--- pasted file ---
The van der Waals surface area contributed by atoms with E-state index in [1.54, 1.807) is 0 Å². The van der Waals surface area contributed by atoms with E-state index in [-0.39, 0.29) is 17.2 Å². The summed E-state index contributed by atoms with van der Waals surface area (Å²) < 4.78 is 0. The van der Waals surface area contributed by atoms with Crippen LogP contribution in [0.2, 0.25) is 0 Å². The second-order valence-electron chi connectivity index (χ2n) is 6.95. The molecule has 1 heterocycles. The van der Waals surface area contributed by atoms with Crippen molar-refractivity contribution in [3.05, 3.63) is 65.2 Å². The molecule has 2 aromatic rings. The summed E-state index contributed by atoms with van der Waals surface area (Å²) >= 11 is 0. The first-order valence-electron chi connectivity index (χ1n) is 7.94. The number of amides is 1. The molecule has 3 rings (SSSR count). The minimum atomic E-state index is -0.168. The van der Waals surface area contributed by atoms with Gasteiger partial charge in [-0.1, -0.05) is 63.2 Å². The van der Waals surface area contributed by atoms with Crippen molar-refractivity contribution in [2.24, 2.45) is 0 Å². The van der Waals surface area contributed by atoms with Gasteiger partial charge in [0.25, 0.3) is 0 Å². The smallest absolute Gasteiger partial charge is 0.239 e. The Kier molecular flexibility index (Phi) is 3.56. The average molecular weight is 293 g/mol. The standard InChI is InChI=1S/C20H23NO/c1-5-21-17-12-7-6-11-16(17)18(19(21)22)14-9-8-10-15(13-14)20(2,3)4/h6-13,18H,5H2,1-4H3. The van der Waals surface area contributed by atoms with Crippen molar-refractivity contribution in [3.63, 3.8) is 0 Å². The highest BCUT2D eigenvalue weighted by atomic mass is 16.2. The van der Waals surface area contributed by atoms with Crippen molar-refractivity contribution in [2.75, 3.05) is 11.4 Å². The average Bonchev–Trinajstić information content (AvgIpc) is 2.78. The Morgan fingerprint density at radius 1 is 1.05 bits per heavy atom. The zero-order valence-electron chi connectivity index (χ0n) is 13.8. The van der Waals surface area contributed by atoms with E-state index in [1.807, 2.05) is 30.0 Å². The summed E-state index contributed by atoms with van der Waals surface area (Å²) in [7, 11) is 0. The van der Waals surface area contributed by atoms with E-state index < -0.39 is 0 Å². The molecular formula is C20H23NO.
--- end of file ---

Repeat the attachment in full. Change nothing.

The van der Waals surface area contributed by atoms with E-state index in [1.54, 1.807) is 0 Å². The van der Waals surface area contributed by atoms with E-state index in [-0.39, 0.29) is 17.2 Å². The summed E-state index contributed by atoms with van der Waals surface area (Å²) < 4.78 is 0. The van der Waals surface area contributed by atoms with Crippen LogP contribution in [0.2, 0.25) is 0 Å². The second-order valence-electron chi connectivity index (χ2n) is 6.95. The molecule has 1 heterocycles. The van der Waals surface area contributed by atoms with Crippen molar-refractivity contribution in [3.05, 3.63) is 65.2 Å². The molecule has 2 aromatic rings. The summed E-state index contributed by atoms with van der Waals surface area (Å²) >= 11 is 0. The first-order valence-electron chi connectivity index (χ1n) is 7.94. The number of amides is 1. The molecule has 3 rings (SSSR count). The minimum atomic E-state index is -0.168. The van der Waals surface area contributed by atoms with Gasteiger partial charge in [-0.1, -0.05) is 63.2 Å². The van der Waals surface area contributed by atoms with Crippen molar-refractivity contribution in [2.24, 2.45) is 0 Å². The van der Waals surface area contributed by atoms with Gasteiger partial charge in [0.25, 0.3) is 0 Å². The smallest absolute Gasteiger partial charge is 0.239 e. The Kier molecular flexibility index (Phi) is 3.56. The average molecular weight is 293 g/mol. The standard InChI is InChI=1S/C20H23NO/c1-5-21-17-12-7-6-11-16(17)18(19(21)22)14-9-8-10-15(13-14)20(2,3)4/h6-13,18H,5H2,1-4H3. The van der Waals surface area contributed by atoms with Crippen molar-refractivity contribution in [3.63, 3.8) is 0 Å². The highest BCUT2D eigenvalue weighted by atomic mass is 16.2. The van der Waals surface area contributed by atoms with Crippen molar-refractivity contribution in [2.75, 3.05) is 11.4 Å². The average Bonchev–Trinajstić information content (AvgIpc) is 2.78. The Morgan fingerprint density at radius 1 is 1.05 bits per heavy atom. The zero-order valence-electron chi connectivity index (χ0n) is 13.8. The van der Waals surface area contributed by atoms with E-state index in [1.807, 2.05) is 30.0 Å². The summed E-state index contributed by atoms with van der Waals surface area (Å²) in [7, 11) is 0. The van der Waals surface area contributed by atoms with E-state index < -0.39 is 0 Å². The molecular formula is C20H23NO.